The labour organisation, the Federation of Somali Trade Unions (FESTU), representing workers in Somalia, recently launched a detailed report highlighting the state of workers’ rights and calls on the country’s newly-sworn in President to address urgently the serious violations of key international standards for human rights by the federal government of Somalia.
The report titled “Somalia Human and Trade Union Rights Report (January - December 2016)” emphasis the notion that “protection from impunity is as important as any bullet-proof vest”. The report is backed and supported by the African Regional Organisation of the International Trade Unions Confederation (ITUC-Africa) with the support of British Trades Union Congress (TUC). The report x-rays and points to a wide range of exploitative and dangerous working practices that put Somali workers regularly at risk. Some of these risks range from cases of union members killed with impunity, to interferences with trade unions’ meetings putting their members in danger, to frequent abuses of the right to associate and peaceful assembly, to de-registration of trade unions to make them illegal, and spurious charges to criminalise them and attempts to impose direct control of legitimate and independent trade unions.
In introducing the report, Kwasi Adu-Amankwah, General Secretary of ITUC-Africa said “Free and independent trade unions, belonging to the Federation of Somali Trade Unions (FESTU), were denied the space and freedom to organise and mobilise workers. In addition, they faced concerted efforts to disorganise and undermine them. The main architects of this campaign were government agents and officials.”
The Federal Government of Somalia has legal obligations under several international and African human rights treaties, including the International Covenant on Civil and Political Rights (ICCPR), ILO Conventions and the African Charter on Human and Peoples’ Rights (ACHPR) with respect to the protection of the rights of workers to organise, associate, collectively bargain, as well as assemble and to free expression.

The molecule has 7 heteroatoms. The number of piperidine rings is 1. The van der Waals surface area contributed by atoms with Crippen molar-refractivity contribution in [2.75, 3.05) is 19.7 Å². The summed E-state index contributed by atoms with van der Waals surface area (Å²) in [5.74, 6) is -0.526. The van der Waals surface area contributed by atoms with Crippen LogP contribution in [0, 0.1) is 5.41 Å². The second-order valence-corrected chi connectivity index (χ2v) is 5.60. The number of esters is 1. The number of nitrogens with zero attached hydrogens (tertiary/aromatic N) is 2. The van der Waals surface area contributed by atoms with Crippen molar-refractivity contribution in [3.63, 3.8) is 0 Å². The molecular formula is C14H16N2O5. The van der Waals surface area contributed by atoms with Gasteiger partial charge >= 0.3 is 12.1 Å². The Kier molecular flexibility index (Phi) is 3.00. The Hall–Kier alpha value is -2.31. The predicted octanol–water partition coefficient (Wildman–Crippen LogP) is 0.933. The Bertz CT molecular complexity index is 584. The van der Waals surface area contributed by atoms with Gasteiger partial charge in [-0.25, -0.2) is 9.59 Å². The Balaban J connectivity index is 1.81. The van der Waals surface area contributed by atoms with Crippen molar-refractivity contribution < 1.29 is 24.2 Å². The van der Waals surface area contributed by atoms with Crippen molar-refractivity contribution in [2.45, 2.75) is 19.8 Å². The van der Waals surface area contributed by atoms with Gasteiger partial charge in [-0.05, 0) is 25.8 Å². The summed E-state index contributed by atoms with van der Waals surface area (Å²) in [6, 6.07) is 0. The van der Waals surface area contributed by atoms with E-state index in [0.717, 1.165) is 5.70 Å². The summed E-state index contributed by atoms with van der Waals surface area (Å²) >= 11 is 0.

“For many years’ Somali trade unions have been targeted by the Federal Government, in particular by numerous attacks on basic freedoms of expression, association and assembly in blatant contravention of national and international laws. We are now providing compelling evidence of these abuses and we expect the new administration to address them urgently,” said Omar Faruk Osman, FESTU General Secretary
The report highlights how the Federal Government of Somalia has repeatedly breached and violated the human rights of its citizens with complete impunity, particularly workers and their trade unions. It focuses in particular on how the leadership of the trade union movement has been deliberately imperilled in a concerted bid to demonise, discredit and destroy the voice of free trade unions.
“Union meetings were raided and stopped, union members were killed and wounded, and trade unions were de-registered in order to make them illegal. Fake unions were set up, as the government sponsored the seizure of independent unions and union activists were threatened,” stressed Adu-Amankwah.
In standing up against these abuses, trade unions became the first Somali civil society organisations to seek remedy from the UN human rights system and win. FESTU and its affiliated union, the National Union of Somali Journalists (NUSOJ), brought a compelling case at the International Labour Organization (ILO), with the help of the International Trade Unions Confederation (ITUC), against the Somali government for violating the right to freedom of association.
“We ask the new president Mohamed Abdullahi Mohamed to ensure that his administration abides by and implement the various decisions made by the ILO, in particular to respect and promote freedom of association and the rights of workers to form independent labour unions, bargain collectively and conduct strikes where inevitably necessary, and to foster an environment that protects, not punishes, labour rights activists for defending human and trade union rights in Somalia. The government must also ensure that trade union leaders and worker activists do not face needless witch-hunt and reprisal for their legitimate trade union rights activities,” added Osman.
ITUC-Africa continues to note with total admiration and respect, the uncommon courage, tenacity, consistency and sacrifices of FESTU and its members in their struggles for the defence and protection of human and trade union rights, as well as their contributions to nation-building. Their resolute fight for trade union rights is appreciated continentally and internationally; and serves as inspirations for workers all over the world. Somalia will only achieve democratic rule when it allows trade unions the space and freedom to exist and operate.
Download full Report here: